Published on March 18th, 20130
Ignore that begging hand
Jatin Sharma is annoyed by beggars who play on his emotions to make money, instead of looking for honest work.
A long time ago, Mumbai was fortunate to have real beggars, who gave you blessings, who were grateful for your help, who were really laachar and bebas. But not any more. Nowadays, when I look at beggars, I don’t see people I want to help. I see people I want to avoid, run away from because they are so utterly irritating. They desensitise every emotion in me; or maybe it is because I cannot, or don’t want to, feel another man’s pain any more.
I strictly feel that all the
This has nothing to do with me being born in a better family and having more opportunity than other, less fortunate ones. Yes, I agree that these beggars didn’t get a good life like me, but that doesn’t mean that the rest of their lives should continue to be devoid of opportunity. If we continue to feel bad for them, they will continue to be beggars. Our pity is their salary.
Secondly, I have met several beggars in Mumbai and I
In Mumbai, no man who is
They have taken over every
Take the example of the Gateway of India beggars. Most of them, exposed as they are to the constant barrage of foreign tourists thronging the site, can speak English, a smattering of French, and several other languages. They can almost correctly guess the nationalities of the visitors and have designed their begging strategies accordingly – one of which is to allot areas to people fluent in a language spoken by the foreigners most likely to frequent that area. Tell me, for a person clever enough to pick up a formal language without formal training, is it so difficult to use that cleverness in an honest trade and make honest money? Why is such a person still begging?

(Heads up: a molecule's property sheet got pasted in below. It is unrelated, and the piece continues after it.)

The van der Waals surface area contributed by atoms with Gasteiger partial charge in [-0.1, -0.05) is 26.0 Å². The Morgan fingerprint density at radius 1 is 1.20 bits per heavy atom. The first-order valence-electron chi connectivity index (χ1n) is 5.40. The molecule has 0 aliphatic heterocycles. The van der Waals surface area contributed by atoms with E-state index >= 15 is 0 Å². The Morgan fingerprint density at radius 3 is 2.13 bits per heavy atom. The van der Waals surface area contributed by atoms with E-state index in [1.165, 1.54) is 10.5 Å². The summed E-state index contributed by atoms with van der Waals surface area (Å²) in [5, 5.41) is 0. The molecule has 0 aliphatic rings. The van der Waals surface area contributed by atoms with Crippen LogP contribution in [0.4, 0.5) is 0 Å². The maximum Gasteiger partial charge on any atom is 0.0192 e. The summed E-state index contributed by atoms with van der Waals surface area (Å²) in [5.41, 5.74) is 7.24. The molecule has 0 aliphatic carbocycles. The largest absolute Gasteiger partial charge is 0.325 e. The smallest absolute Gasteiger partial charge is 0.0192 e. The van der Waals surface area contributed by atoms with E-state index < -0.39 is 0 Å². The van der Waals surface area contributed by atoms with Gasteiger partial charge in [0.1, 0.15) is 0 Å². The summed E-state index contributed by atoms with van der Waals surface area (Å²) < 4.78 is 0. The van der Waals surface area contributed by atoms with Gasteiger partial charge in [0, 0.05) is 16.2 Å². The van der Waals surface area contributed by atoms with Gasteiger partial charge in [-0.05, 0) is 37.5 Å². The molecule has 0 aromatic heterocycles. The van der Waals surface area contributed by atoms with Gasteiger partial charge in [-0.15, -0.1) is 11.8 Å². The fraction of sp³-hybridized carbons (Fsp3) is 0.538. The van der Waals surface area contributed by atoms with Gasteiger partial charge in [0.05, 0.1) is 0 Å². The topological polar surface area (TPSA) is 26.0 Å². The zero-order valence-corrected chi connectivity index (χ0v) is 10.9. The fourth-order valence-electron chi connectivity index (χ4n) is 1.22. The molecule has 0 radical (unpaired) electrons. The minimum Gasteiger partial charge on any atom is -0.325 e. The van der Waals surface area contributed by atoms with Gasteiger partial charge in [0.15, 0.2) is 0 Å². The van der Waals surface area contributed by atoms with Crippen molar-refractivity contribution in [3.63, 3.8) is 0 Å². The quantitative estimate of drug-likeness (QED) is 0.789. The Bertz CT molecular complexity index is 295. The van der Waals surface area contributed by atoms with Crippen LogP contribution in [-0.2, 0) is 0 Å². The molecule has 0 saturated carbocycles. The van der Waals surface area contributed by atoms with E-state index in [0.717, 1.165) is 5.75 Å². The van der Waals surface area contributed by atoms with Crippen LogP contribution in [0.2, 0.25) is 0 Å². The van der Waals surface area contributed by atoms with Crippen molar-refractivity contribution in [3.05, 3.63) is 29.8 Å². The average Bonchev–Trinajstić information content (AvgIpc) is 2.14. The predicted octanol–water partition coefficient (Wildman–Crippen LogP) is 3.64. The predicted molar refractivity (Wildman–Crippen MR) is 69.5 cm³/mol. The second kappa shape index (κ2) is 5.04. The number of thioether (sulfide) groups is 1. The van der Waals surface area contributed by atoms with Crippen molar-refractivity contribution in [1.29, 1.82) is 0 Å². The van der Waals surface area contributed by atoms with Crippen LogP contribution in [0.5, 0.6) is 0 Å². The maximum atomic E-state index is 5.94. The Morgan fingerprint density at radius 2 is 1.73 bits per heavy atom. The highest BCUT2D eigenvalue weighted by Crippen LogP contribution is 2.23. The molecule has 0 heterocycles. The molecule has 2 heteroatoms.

Begging has now evolved into a fine art. In fact, beggars are so organised and their work so scientifically carried out, I wouldn’t be surprised if a contingent of beggars was not some day invited to lecture B-students about efficiency and marketing themselves.
It’s not begging any more. Little children, unwashed and sometimes physically deformed, come up to you and ask for food. The moment you give them food,
Nobody says much against them, because in India, we are an emotional lot. And we have let this menace of begging get out of hand; we have allowed it to become an organised, well-paying activity that is both demeaning and exploitative. While we have been quick to protest against the evils of drinking or prostitution, we have not been as strict with begging. As a developing country, we should be ashamed that so many of our countrymen are beggars, that so many of our young children are street urchins with no present and not much hope at a future. We hear cases of parents pushing their children out of their homes to beg – what do we do after hearing these stories?
And why would we? At the risk of sounding really harsh, let me say that at some point in all our lives, we have all begged – begged with police officers to forgive our mistakes, begged with teachers to give us grace marks and pass us, begged to be promoted, begged for another chance…begged and begged again. We excel at playing the victim card repeatedly, just to get what we want, and if we have to beg to do it, we will. Heck, we even use the term ‘beg, borrow, steal’ really easily in our normal conversation, sometimes in front of our impressionable children.
What really stops us, a country that supplies a lot of labour and technology to the rest of the world, from taking a stand? Do we lack the spine for it? Do we not have the power to set things right? Is it because we accord emotions the first priority in everything?
Is this what makes us let the beggars be, the politicians continue to scam unabated, let the country run the way it is being run? Or is it because we are too afraid to let new thoughts, however radical or tough, come to life and breathe?
Let your new thoughts take seed and grow. Don’t give out largesse to someone just because he/she makes a sad face and asks for it. Don’t pay these actors on the roads. Avoid. Ignore. And
Jatin Sharma is a media professional who doesn’t want to grow up, because if he grows up, he will be like everybody else.
(Picture courtesy rottenview.blogspot.com)